A brief description of how you could use your community to find work experience or a mentor. A friend’s uncle’s colleague. You know what they say about six degrees of separation. I wonder if three degrees would cut it?
Just a few great articles over at FastCo. Social Enterprise is a thing and it’s not going away! Win.
Allowing people to get things done or earn a little extra cash on the side, Airtasker is a step towards the changing future of work. It is centers in Sydney and Melbourne.
An article here on a system that allows you to earn time dollars with your time and talent, that can be spent on another’s.
“If you’ve lost your health insurance but have a few hours to spare, and you’re lucky enough to live in Portland, Maine, your options may not be as limited as they first appear. Just identify a skill that might be of use to others–providing tennis lessons, say, or installing electrical wiring–and you can trade an hour of your services for an hour of someone else’s. One of the most popular offerings: health care services.”
It reminds me of the movie In Time, but much more community positive and less sinister! But who knows where we’ll end up?
After the Monday session with Soumitri, a few thing were clear. I need to map the current state of work (work 1.0) and that of the future (work 2.0), then back cast and design a product/service/system that will transition us from 1.0 to 2.0.
Thinking of the future of employment, two things occured to me. Firstly, The Girl with the Dragon Tattoo book and film trilogy. Secondly, Robots & Dinosaurs, the hackerspace my brother is a member of.
Why? In both scenarios, people call on their social networks to get jobs done. Lisbeth gets on her computer as her alias ‘Wasp’ and asks her pals (most she has never met before, but has a relationship with) to get things done for her, with a financial incentive. They tell her what they need to get it done, including time, equipment and other people. Lisbeth agrees and away they go.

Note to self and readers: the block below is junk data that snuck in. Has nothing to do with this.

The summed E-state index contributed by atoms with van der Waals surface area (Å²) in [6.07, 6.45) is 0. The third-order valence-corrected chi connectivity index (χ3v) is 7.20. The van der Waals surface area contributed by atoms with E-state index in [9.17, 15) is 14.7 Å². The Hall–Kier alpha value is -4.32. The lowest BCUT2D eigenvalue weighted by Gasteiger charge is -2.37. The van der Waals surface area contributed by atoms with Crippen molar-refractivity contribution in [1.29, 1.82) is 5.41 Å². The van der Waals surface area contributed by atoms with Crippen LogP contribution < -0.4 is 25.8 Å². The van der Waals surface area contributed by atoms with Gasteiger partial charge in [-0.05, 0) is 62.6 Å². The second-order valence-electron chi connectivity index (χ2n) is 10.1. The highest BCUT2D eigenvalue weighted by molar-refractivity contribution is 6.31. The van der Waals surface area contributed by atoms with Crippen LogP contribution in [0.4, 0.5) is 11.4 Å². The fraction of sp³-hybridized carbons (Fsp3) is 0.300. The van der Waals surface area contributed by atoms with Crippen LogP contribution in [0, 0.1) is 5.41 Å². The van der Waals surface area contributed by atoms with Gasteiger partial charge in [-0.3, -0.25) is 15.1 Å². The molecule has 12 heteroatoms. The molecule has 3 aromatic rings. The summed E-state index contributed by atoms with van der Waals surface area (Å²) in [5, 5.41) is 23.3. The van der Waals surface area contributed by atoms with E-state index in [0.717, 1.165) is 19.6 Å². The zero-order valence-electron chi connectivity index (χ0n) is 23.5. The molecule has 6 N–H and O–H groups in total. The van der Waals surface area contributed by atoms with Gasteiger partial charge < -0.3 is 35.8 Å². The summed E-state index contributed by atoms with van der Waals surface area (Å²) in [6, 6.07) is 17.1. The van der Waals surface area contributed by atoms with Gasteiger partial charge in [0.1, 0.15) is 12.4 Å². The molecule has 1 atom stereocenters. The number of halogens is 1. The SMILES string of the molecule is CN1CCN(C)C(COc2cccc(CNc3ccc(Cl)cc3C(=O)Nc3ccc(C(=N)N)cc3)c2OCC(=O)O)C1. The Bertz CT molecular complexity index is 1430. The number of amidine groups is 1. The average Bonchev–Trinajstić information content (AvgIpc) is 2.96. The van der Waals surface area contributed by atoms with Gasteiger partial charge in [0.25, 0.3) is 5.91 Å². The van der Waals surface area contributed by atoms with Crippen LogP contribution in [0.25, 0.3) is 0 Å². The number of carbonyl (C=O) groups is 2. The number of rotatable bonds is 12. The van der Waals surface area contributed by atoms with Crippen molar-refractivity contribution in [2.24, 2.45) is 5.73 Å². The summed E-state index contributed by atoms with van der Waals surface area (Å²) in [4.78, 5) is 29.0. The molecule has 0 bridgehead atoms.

Similarly, in my brother’s hackerspace, they all ask each other for help with certain tasks, knowing that they each have skills and talents in different areas. If people in the immediate network don’t have the skills, know-how, time or equipment to help, they usually know someone who does. This means a project can go much further, much faster, than it could relying on one individual.
After another long chat with Soumitri, spurring an interest in the delicacies of social networks, I came across this.
“Garner left his residence with nothing planned beyond simply surviving without money for as long as possible, and, he hoped, meeting some interesting people along the way. He brought only the basics along with him (beyond a camera guy): just a pre-paid cell phone, a wireless internet card, the clothes on his back and a toothbrush. He ended up traveling all around the country for 31 days, though, and meeting all types of people—from a dominatrix in Chicago to Hurricane Katrina survivors in New Orleans.
He did not starve to death.
The goal of the project was to see whether technology and social media could bring people closer together, especially in tough times. Using Facebook would have opened up the door to help from too many people Garner knew directly and indirectly. Instead he went the Craigslist route, relying on the kindness of strangers.”